PAT TIMINGS AGAINST NZ LISTENERIntroduction and Background
In its edition of 27 January 2007, the NZ Listener (“Listener”) published its weekly column by Joanne Black, headed “Beyond the Pale”. The page was entitled “THE BLACK PAGE”. The sub-heading read:
“Summer Holidays: There’s no better time for board games and a blue with the local zealot”
The article was in three sections and it is the second section which is the subject of the complaint by Pat Timings. That section described an event at Patons Rock Beach “when a man approached waving his arms and asking my friend if she had seen the dog–ban notice”. The article included:
“It is good that there are people prepared to look after their local communities and uphold the bylaws, but I confess an allergy to zealots. I became convinced that if my friend and I whipped off our clothes for some nude sunbathing, we would have sent this guy into an apoplectic rage from which he might never have recovered.”
The complaint is not upheld.
Mr Timings was not named in the article but has done voluntary work at the beach for approximately 30 years and he says that he is well-known in the area and that most Golden Bay people knew to whom Ms Black was referring.
Mr Timings wrote a letter to the Listener, which was published, although the last sentence which stated that Ms Black should apologise was not published. The published letter noted that Ms Black’s friend had been told when she made a booking that dogs were not allowed on the beach during the summer holiday months. She ignored that restriction and he had to speak to her, that being the undertaking he had with the Tasman DC. Mr Timings, in his letter, said he was polite and referred a male companion of the dog owner, who wanted to argue the matter, to the Tasman District Council dog control. His letter ended with:
“Your columnist’s description of my behaviour at the time, portraying me as some sort of village idiot, is insulting, dishonest, vulgar, cowardly and irrelevant.”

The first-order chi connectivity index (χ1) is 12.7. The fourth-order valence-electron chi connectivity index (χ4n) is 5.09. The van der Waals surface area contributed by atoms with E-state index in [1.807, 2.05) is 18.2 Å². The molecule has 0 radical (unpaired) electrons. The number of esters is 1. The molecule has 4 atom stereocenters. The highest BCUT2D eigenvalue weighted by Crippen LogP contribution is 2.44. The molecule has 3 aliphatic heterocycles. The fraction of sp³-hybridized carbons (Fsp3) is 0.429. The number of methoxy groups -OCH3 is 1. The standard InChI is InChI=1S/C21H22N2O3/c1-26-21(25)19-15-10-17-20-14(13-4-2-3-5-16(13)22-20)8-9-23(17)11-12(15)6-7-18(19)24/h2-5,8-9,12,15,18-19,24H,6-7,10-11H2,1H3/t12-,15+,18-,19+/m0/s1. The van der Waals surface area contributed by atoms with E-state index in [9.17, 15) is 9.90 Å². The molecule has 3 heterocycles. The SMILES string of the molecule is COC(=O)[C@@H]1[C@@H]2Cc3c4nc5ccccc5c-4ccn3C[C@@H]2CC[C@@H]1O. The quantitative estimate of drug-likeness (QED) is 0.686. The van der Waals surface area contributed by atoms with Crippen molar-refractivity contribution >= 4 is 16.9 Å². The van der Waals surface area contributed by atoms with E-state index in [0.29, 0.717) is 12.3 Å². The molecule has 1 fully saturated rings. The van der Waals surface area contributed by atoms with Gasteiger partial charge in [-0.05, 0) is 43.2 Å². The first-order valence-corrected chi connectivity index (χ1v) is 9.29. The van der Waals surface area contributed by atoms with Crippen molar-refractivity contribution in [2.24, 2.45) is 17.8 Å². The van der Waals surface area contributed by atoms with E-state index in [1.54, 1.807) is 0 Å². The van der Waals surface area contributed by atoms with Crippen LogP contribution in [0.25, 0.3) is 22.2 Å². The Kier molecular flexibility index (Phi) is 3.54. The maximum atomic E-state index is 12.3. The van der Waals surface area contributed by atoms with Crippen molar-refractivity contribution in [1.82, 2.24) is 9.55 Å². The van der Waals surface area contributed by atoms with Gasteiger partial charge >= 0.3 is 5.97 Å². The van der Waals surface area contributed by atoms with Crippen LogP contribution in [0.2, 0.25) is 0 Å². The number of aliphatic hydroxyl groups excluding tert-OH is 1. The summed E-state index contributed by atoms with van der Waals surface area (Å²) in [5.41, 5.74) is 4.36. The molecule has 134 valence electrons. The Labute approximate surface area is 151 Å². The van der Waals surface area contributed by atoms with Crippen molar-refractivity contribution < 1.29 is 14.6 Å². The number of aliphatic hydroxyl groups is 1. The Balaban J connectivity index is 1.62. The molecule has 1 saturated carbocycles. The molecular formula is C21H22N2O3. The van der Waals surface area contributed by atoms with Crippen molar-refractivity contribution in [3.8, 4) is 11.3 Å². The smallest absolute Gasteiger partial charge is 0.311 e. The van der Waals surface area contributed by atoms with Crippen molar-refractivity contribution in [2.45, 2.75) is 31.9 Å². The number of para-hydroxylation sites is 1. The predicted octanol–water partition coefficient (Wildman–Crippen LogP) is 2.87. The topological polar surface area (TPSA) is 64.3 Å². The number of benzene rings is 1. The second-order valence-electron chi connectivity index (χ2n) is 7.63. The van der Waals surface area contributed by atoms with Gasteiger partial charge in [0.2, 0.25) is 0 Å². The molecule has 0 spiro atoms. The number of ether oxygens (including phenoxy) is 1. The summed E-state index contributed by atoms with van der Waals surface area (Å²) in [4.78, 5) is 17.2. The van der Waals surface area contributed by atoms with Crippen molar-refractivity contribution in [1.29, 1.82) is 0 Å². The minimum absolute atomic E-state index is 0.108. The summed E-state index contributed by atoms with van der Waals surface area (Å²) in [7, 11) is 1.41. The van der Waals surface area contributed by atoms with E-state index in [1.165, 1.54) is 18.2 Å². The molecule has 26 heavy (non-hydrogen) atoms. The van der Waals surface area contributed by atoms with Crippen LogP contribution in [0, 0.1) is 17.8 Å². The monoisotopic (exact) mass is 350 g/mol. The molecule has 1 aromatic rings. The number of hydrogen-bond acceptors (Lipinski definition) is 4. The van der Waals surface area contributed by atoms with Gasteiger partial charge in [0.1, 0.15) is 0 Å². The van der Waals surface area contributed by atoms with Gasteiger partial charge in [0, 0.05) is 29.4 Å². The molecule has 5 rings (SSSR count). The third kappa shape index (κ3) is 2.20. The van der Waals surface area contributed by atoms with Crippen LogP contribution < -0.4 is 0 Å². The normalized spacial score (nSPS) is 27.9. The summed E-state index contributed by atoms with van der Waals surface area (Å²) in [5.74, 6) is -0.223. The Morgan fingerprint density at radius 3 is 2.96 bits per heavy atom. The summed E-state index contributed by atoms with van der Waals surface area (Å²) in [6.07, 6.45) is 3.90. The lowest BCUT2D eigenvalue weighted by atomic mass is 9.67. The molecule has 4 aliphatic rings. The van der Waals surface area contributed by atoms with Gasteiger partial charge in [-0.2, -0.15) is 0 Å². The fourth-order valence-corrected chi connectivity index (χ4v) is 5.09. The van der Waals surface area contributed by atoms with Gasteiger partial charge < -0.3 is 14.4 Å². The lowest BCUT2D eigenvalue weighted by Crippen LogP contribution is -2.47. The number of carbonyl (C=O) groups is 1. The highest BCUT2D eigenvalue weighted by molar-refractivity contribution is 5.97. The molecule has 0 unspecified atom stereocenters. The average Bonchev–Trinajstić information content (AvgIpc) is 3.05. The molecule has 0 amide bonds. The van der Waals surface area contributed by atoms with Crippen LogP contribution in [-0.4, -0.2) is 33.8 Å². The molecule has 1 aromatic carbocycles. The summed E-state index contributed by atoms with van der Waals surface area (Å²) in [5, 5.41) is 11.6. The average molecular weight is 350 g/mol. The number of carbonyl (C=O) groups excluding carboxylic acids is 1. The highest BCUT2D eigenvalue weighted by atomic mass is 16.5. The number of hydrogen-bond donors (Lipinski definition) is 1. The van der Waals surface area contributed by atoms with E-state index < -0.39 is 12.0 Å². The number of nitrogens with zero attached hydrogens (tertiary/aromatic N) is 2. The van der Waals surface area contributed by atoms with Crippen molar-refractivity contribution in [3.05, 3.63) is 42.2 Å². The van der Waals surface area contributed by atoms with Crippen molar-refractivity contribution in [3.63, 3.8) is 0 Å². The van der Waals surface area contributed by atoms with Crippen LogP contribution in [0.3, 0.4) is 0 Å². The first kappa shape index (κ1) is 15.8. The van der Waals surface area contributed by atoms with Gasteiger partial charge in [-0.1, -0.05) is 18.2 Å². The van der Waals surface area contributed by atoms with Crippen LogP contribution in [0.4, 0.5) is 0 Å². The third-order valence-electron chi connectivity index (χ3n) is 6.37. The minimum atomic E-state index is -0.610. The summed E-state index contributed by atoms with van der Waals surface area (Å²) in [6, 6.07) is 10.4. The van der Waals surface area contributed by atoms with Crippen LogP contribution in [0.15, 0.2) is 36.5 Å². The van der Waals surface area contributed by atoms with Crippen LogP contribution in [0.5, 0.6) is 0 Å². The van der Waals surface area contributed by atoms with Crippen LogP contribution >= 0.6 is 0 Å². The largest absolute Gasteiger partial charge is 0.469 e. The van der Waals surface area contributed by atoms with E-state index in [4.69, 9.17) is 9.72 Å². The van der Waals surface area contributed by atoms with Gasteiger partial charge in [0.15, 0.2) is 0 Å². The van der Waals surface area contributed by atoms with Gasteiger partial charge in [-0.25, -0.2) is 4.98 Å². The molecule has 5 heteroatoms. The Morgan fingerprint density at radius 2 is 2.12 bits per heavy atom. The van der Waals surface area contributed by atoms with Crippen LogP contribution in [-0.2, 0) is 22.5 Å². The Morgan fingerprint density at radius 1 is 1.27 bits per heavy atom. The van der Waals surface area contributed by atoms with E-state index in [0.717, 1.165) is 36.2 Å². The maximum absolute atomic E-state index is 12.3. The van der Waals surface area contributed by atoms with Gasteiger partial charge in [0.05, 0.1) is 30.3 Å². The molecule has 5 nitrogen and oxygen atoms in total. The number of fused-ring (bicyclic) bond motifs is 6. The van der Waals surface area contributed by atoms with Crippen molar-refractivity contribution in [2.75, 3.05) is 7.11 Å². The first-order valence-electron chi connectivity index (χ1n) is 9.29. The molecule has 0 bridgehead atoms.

Another letter supporting Mr Timings was also published by the Listener.
Mr Timings found the column arrogant and insulting. He complained under several of the Council’s principles, namely accuracy (Principle 1), corrections (Principle 2), privacy (Principle 3), children and young people (Principle 5), comment and fact (Principle 6), discrimination (Principle 8) and captions (Principle 10).
The nub of Mr Timings’ complaint is that the column put him in a poor light, therefore misleading readers. He alleges that the column made insulting and lying remarks about him, and he sought correction of what he alleged were factual errors. These included “a man approached waving his arms”, “my friends are responsible types”, “poked his head into a campervan”, “It was raining and there were about 10 people on two kilometres of beach”, “zealot”, “apoplectic rage” and “a blue” as the latter term appeared in the subheading. Mr Timings was offended by the standfirst “a blue with the local zealot”.
The Listener’s Position
The Listener’s position is that Ms Black described the event as it took place. She was standing at the water’s edge talking to her friend, who had a small dog on a lead, when they were approached by a man asking her friend if she had seen a sign banning dogs from the beach. Ms Black’s friend took the dog away and her friend’s husband became involved in a discussion with the local man about the dog by-law. Eventually, the local man walked off.
In response to the particular allegations made by Mr Timings, the Listener’s position is that Ms Black accurately described the events as they occurred and, although Mr Timings takes issue with Ms Black’s interpretation of his behaviour, he has not pointed to any factual errors and, in fact, his version of events confirms Ms Black’s description. There was therefore nothing to correct. There was no breach of privacy because the scene occurred in a public place during holidays. The exchange could have been observed by anyone present. Mr Timings was not named in the column and Ms Black did not know his identity until such time as he wrote to the Listener. The column did not confuse the distinction between comment and fact and the column on The Black Page was obviously an opinion piece with Ms Black’s name and photograph at the top. The opinions expressed were those of Ms Black. The Listener denied the allegation that the column gave the impression that Mr Timings was borderline senile and Ms Black does not resile from her description in the subheading, namely “a blue with the local zealot”.